In this talk, Dave made the following question (paraphrased by me):
Why aren’t we dominating the serverless space? Elixir is functional, it has multiple processes and is parallel. It has everything serverless needs and wants, and yet Elixir has not risen to be the dominant technology in the area.
I think this is a pertinent question.
In your opinion why do you think Elixir is not dominating serverless architectures?
What main issues do you think Elixir has when trying to go serverless?
Do you believe there is a competing technology easier/more fitting to go serverless than Elixir?
Let me know, I would love to know what everyone thinks !
I’ve not listened to the podcast, but I see two point in terms of elixir and serverless technology:
For orchestration: I guess it’s because of existing knowledge in other languages in teams building those systems. Also the beam doesn’t really have a straight forward story for executing user-code within the vm, so it’s going to need a technology mix anyways.
As the executed runtime: The beam is not the best vm to be started up for a single task and stopped right afterwards.
I guess the beam excels at “self hosted serverless”, when you can deploy your own trusted code to be run.
Aka serverless, but from 90s-00s. There was a reason why we stopped that, and IMHO there is no point in resurrecting that technology.
Ranch pool is number of acceptors not connections. Quote from docs:
First of all, it should not be confused with the maximum number of connections. Acceptor processes are only used for accepting and have nothing else in common with connection processes. Therefore there is nothing to be gained from setting this number too high, in fact it can slow everything else down.
– Ranch Internals docs
So while connection gets accepted by the Ranch, “connection handling” takes place in separate process AFAIK.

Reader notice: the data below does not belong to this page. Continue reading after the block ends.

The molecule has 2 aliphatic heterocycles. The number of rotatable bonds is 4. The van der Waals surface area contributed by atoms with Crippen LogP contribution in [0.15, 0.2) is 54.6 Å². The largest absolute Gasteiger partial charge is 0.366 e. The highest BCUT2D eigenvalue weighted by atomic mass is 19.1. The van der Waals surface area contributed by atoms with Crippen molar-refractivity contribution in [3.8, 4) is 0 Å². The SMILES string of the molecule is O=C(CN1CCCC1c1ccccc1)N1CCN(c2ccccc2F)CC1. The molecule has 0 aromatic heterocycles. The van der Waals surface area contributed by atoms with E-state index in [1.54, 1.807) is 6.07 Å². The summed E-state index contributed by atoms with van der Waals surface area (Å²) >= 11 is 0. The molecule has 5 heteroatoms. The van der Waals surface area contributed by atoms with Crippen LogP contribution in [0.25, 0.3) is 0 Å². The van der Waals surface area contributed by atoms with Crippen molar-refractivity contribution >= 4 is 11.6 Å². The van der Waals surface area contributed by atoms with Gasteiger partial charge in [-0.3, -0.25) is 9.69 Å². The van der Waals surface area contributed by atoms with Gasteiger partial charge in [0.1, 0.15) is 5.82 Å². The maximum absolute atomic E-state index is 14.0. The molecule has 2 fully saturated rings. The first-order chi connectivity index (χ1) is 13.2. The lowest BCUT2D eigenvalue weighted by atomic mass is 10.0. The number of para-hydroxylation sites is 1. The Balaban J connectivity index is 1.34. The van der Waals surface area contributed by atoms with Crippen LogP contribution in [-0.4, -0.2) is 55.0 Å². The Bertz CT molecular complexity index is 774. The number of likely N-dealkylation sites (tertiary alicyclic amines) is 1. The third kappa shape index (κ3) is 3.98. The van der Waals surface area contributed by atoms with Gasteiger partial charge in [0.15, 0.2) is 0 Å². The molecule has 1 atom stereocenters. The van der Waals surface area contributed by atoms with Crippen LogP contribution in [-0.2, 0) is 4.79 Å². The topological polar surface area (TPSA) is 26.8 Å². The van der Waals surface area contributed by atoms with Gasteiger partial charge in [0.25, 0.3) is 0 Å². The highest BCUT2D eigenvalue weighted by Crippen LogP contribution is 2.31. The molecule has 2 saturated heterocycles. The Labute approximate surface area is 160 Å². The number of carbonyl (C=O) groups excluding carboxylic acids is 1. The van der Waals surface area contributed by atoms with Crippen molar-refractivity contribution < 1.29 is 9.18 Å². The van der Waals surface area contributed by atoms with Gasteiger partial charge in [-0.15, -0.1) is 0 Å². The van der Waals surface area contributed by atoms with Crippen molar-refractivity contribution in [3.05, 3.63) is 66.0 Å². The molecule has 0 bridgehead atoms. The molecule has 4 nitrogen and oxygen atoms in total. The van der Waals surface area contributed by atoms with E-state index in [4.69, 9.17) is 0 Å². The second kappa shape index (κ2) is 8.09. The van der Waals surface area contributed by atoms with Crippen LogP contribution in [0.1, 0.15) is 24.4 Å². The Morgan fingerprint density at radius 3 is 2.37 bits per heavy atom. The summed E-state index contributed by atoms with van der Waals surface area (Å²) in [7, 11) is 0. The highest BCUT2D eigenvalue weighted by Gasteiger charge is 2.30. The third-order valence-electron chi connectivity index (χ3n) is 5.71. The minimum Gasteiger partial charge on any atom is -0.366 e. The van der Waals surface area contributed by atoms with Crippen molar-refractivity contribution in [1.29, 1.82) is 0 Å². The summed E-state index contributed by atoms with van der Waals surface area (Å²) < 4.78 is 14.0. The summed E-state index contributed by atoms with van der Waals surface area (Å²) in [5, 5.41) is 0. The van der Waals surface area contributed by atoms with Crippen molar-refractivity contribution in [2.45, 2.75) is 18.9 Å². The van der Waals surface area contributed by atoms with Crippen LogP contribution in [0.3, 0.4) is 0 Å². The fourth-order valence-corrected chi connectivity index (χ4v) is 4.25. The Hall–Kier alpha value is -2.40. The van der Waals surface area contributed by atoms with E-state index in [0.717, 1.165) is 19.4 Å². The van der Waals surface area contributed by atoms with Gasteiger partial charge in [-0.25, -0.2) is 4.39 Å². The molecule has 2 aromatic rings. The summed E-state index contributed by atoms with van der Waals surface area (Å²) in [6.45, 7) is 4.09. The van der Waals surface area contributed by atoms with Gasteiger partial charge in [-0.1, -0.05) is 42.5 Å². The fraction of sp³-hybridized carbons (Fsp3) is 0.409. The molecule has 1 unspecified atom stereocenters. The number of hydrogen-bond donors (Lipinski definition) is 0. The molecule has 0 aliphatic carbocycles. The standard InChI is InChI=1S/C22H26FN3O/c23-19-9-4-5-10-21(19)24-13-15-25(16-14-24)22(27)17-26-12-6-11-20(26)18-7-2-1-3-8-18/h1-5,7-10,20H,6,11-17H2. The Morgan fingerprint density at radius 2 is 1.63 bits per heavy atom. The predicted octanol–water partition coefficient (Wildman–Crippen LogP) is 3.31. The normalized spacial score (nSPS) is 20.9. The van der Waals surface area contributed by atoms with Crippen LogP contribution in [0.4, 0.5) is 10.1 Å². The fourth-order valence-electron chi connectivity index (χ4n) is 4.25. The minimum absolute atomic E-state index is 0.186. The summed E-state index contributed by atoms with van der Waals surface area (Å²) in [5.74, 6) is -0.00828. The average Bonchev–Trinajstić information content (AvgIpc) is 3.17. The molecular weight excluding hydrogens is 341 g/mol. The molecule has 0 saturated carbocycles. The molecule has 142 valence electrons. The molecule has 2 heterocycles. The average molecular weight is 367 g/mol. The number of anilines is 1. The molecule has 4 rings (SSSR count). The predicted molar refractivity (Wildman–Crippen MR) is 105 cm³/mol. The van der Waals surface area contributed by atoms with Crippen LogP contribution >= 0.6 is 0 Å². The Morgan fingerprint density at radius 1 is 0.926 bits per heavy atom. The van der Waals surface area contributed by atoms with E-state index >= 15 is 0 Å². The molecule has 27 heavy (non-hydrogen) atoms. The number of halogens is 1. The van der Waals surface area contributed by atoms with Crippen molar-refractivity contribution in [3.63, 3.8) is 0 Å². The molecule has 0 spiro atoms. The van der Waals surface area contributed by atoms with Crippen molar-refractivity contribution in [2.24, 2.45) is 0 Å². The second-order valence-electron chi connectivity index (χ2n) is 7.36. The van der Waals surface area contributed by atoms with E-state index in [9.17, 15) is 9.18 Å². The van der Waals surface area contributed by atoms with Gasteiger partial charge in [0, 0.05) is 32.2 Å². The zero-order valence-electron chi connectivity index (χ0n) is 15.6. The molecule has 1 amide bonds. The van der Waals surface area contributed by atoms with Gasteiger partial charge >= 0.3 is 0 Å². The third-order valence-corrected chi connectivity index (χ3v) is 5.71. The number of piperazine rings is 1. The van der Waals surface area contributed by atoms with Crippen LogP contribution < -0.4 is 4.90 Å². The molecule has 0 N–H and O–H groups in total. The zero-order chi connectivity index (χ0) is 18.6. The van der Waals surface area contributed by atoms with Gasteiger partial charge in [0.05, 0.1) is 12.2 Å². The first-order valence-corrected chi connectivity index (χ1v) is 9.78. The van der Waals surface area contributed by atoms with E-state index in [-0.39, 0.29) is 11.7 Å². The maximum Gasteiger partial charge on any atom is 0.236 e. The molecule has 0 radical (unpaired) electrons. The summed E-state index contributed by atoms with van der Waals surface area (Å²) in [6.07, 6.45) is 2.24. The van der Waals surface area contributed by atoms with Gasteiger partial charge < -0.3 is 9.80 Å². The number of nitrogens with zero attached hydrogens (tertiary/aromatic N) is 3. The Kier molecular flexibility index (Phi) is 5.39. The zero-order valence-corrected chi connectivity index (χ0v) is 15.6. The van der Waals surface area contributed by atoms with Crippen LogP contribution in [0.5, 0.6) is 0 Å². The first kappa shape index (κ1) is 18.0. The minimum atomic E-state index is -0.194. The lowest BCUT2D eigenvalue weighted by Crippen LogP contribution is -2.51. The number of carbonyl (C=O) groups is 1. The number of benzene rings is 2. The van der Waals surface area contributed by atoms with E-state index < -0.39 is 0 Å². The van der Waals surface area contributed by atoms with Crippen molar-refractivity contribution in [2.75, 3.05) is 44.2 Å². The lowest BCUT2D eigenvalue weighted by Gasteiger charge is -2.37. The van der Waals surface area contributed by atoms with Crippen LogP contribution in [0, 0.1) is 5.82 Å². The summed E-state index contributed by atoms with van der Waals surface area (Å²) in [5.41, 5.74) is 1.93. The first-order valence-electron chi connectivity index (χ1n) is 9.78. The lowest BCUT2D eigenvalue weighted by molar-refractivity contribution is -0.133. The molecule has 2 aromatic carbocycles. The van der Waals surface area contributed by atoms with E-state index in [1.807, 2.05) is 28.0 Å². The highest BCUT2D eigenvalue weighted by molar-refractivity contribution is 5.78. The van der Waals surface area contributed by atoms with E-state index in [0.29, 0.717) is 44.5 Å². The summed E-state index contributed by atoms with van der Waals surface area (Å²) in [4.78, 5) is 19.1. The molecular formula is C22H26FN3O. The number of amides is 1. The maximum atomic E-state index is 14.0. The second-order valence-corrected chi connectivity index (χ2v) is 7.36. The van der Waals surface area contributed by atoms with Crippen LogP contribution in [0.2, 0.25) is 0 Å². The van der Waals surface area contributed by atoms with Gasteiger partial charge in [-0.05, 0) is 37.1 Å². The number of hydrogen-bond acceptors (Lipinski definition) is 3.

Maybe because Elixir doesn’t shine as bright when you take away the OTP, the clustering and long-running processes that pass messages between each other thanks to the BEAM VM?
Elixir & Erlang make sense when you are building distributed, long-running, message-passing system, which is the counter-definition of “serverless” architecture.
Simply put, because the current serverless hosting providers destroy the OS process after it has called one function (okay, most of the time; some of them keep the instance around for a bit) and because the BEAM isn’t starting up particularly quickly. It wasn’t designed to be started and stopped many times just to do one small task. It was designed to be a long-running service.
Contrast that to the average Go, Rust or OCaml compiled binary that starts up in 0.5 - 8.0 milliseconds.
Maybe I’m misunderstanding, but wasn’t Dave Thomas’ point to use Elixir as infrastructure for serverless? In other words, you would still write your small serverless functions in JS, Python, Go etc., but the system running them would be written in Elixir.
I don’t believe BEAM is built with a level of sandboxing required to run untrusted code in mind. Whenever you have a “serverless” architecture, you are allowing programmers to send functions and execute them on a virtual machine somewhere in the cloud, along with other programmers doing the same. I don’t know how technically this is done, but I suspect a strong reliance of OS-level sandboxing and one-off virtual machines, possibly keeping a pool of them already started and allowing instant execution, and then discarding them after the execution. It’s an educated guess but you can probably get to the details here: https://d1.awsstatic.com/whitepapers/Overview-AWS-Lambda-Security.pdf
Now, you could replace all that with BEAM if beam was built to do so. But it’s not. There is a lot of ways to start processes, call functions on current or remote nodes, execute code dynamically. It’s just going to be a nightmare trying to secure that environment and allow execution of untrusted code that needs to be sandboxed. A nightmare to the point of “it ain’t going to happen”, I think.
By using FastCGI which works by creating long-running process that will receive data and then execute provided scripts. Exactly what serverless is trying to avoid.
Because it has it’s use cases - one-shot jobs. For example it is good idea to use FaaS to generate miniatures of uploaded images or to translate data from one format to another, but in general case, FaaS isn’t replacement for “web services’ backends”, it is supporting them in tasks that aren’t their main concern.